So far, if the idea is to exhaust the American people, it may be working. As an effective communications strategy for an administration, however, it's way off the mark. Instead of bringing the media to their side, Conway and Sean Spicer are in a fight to the death with the media and currently suffering from a torrent of leaks and mediatic insurrection, not to mention general mockery. They don't seem to understand that the role of the media is not to fawn and parrot the party line, but to question and ascertain. They may be in power, but they don't know how to wield it, and they act like losers. All we know is that there is a constant shitshow brewing in the White House.
It's gotten so bad lately, it looks like keeping up with K.A.O.S. is taking its toll:

I found myself reminiscing almost fondly about back in the day when Dick Cheney was Satan and Donald Rumsfeld was Mephistopheles. But the difference between Cheney and Rumsfeld and Trump's advisors is that Cheney and Rumsfeld were never losers. They were alpha males who wielded power with supreme ease. They were not mysteriously resentful men with painful hidden complexes who are out for revenge on the world. They were insiders who belonged squarely in the corridors of power and, for better or for worse, spent their lives in public service. What we have now is a bunch of bitterly resentful outsiders running the show with mind-boggling incompetence.
The feeling I get when I read about Steve Bannon's worldview, and his mediocre agitprop movies -- a bunch of defeatist "Judeo-Christian" mumbo jumbo about how the world is coming to an inevitable clash of civilizations -- is that he's a deranged fanboy. Wasn't there a quote from a comic book villain in the "American carnage" inaugural speech, a speech so hideous only a delusional loser could have written it? They say Bannon reads a lot. Well, too much literature is bad for you if what you're reading are obscure Italian fascists and the writings of Charles Lindbergh.
It's like when people say Hitler was very intelligent. Sowing chaos, destruction and the murder of millions of people, including your own citizenry because of an ideological brain fart doesn't strike me as smart. Quite the contrary, it strikes me as the apex of human stupidity. People like Steve Bannon or Hitler are not intelligent: they do nothing of any real usefulness with their depraved thoughts.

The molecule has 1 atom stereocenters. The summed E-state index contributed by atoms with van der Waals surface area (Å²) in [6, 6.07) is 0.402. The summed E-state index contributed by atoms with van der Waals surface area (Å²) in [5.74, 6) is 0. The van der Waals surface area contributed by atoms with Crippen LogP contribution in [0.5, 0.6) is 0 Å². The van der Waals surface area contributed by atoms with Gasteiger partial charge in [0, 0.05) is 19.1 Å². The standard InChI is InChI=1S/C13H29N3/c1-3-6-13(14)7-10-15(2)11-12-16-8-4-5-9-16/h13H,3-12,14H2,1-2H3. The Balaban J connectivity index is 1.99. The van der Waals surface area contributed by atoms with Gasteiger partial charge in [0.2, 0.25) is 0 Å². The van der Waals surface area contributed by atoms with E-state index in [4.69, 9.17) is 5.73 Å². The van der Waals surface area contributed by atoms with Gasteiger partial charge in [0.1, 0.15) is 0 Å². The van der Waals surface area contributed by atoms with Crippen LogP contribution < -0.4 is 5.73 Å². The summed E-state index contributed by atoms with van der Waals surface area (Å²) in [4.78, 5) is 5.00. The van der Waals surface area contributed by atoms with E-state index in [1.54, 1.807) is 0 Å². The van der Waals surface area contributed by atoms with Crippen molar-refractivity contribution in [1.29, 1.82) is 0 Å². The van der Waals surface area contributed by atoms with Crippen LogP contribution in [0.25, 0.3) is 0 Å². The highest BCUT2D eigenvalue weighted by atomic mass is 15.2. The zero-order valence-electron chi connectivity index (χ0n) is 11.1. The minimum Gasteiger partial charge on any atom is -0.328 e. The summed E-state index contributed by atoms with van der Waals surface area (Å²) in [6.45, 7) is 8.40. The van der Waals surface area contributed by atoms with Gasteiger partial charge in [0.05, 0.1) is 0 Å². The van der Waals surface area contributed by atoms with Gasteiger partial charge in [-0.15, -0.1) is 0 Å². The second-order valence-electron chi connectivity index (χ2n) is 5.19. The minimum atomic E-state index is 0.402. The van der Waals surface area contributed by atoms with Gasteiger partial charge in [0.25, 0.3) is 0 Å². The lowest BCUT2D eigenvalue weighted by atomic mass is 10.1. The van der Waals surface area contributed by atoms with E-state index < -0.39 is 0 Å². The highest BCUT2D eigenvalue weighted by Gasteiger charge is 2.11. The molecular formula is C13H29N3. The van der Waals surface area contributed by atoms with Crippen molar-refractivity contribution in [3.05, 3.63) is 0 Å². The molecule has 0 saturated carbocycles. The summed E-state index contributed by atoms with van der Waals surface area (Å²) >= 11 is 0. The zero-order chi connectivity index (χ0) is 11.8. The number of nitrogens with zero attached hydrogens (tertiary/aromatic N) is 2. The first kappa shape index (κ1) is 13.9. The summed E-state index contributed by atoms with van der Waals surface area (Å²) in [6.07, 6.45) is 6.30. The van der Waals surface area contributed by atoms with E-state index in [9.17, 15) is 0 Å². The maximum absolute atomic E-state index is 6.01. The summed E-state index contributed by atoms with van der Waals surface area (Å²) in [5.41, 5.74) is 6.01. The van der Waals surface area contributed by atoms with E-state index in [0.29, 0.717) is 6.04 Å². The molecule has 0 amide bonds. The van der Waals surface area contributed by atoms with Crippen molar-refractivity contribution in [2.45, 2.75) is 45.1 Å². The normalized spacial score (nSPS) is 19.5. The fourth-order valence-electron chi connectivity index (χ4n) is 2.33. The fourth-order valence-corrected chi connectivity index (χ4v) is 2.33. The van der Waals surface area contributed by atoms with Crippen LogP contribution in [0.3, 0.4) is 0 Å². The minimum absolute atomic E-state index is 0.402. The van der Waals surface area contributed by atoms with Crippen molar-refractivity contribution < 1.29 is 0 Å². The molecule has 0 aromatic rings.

Bannon is clearly out of his depth, a third-rate alt-media (all alt-media is third-rate) operative who has no clue of how government and the law are supposed to function. He may have done a good job convincing a bunch of ignorant yahoos and self-serving conservatives to vote for Trump, but that's not the same as running a country. If he's truly smart, he'll learn to use the system to his advantage, not make it explode in his face; if he thinks that he has anything to learn, that is. To judge from his past pronouncements about emulating Lenin and blowing up the world, he doesn't strike me as the sort who resorts to humility when the shit hits the fan. He may borrow from Charles Lindbergh, but Bannon is no Charles Lindbergh. He's a schlub.

People who harbor a passionate conviction for kooky theories, be they antisemitic, racist, or of world domination by others, tend to be a particular kind of loser. They may be right-wing nutjobs, or left-wing dogmatists who feel there is a Zionist Jew behind every conspiracy; in the end, they're all the same. They thirst for a power they feel is eternally out of their grasp and being hogged or abused by someone else (the media, the Jews, liberals, the government, George Soros, Wall Street, immigrants, Blacks, Muslims, feminists, etc). These people suffer from arrested development and do not have the emotional maturity to deal with reality, which requires the recognition of nuance, complexity, and compromise. They also have a misplaced sense of entitlement -- someone is always taking something away from them. They are small-minded, miserable haters.